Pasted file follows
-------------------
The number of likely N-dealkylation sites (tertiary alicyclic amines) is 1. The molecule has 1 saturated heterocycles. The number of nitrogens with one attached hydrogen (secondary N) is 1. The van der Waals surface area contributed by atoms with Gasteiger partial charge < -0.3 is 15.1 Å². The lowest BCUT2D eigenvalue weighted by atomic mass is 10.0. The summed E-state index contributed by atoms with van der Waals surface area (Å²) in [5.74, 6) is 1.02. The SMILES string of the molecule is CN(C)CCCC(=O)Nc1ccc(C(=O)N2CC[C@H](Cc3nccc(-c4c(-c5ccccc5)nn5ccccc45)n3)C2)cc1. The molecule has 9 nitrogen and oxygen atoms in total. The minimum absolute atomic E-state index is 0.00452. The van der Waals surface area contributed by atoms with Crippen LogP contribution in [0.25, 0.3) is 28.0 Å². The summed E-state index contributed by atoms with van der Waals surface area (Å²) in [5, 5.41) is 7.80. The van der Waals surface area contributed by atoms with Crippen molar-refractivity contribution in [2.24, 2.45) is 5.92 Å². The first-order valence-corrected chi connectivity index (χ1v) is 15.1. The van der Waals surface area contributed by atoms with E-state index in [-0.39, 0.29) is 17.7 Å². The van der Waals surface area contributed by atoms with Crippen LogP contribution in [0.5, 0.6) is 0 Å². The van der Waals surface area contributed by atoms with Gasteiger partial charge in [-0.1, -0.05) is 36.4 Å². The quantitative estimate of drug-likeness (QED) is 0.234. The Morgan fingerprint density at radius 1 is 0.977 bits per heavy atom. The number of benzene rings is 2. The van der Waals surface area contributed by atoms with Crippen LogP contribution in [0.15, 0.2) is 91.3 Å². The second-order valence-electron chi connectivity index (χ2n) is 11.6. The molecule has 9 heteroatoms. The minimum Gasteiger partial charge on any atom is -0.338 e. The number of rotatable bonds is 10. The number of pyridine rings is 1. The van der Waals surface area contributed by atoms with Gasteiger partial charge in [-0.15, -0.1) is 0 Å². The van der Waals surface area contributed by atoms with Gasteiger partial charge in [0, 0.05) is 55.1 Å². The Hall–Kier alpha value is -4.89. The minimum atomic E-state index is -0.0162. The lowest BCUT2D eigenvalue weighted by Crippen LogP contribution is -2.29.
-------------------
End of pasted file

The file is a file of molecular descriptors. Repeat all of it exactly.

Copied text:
The number of likely N-dealkylation sites (tertiary alicyclic amines) is 1. The molecule has 1 saturated heterocycles. The number of nitrogens with one attached hydrogen (secondary N) is 1. The van der Waals surface area contributed by atoms with Gasteiger partial charge < -0.3 is 15.1 Å². The lowest BCUT2D eigenvalue weighted by atomic mass is 10.0. The summed E-state index contributed by atoms with van der Waals surface area (Å²) in [5.74, 6) is 1.02. The SMILES string of the molecule is CN(C)CCCC(=O)Nc1ccc(C(=O)N2CC[C@H](Cc3nccc(-c4c(-c5ccccc5)nn5ccccc45)n3)C2)cc1. The molecule has 9 nitrogen and oxygen atoms in total. The minimum absolute atomic E-state index is 0.00452. The van der Waals surface area contributed by atoms with Crippen LogP contribution in [0.25, 0.3) is 28.0 Å². The summed E-state index contributed by atoms with van der Waals surface area (Å²) in [5, 5.41) is 7.80. The van der Waals surface area contributed by atoms with Crippen molar-refractivity contribution in [2.24, 2.45) is 5.92 Å². The first-order valence-corrected chi connectivity index (χ1v) is 15.1. The van der Waals surface area contributed by atoms with E-state index in [-0.39, 0.29) is 17.7 Å². The van der Waals surface area contributed by atoms with Crippen LogP contribution in [0.5, 0.6) is 0 Å². The van der Waals surface area contributed by atoms with Gasteiger partial charge in [-0.1, -0.05) is 36.4 Å². The quantitative estimate of drug-likeness (QED) is 0.234. The Morgan fingerprint density at radius 1 is 0.977 bits per heavy atom. The number of benzene rings is 2. The van der Waals surface area contributed by atoms with Crippen LogP contribution in [0.15, 0.2) is 91.3 Å². The second-order valence-electron chi connectivity index (χ2n) is 11.6. The molecule has 9 heteroatoms. The minimum Gasteiger partial charge on any atom is -0.338 e. The number of rotatable bonds is 10. The number of pyridine rings is 1. The van der Waals surface area contributed by atoms with Gasteiger partial charge in [-0.15, -0.1) is 0 Å². The van der Waals surface area contributed by atoms with Gasteiger partial charge in [0, 0.05) is 55.1 Å². The Hall–Kier alpha value is -4.89. The minimum atomic E-state index is -0.0162. The lowest BCUT2D eigenvalue weighted by Crippen LogP contribution is -2.29.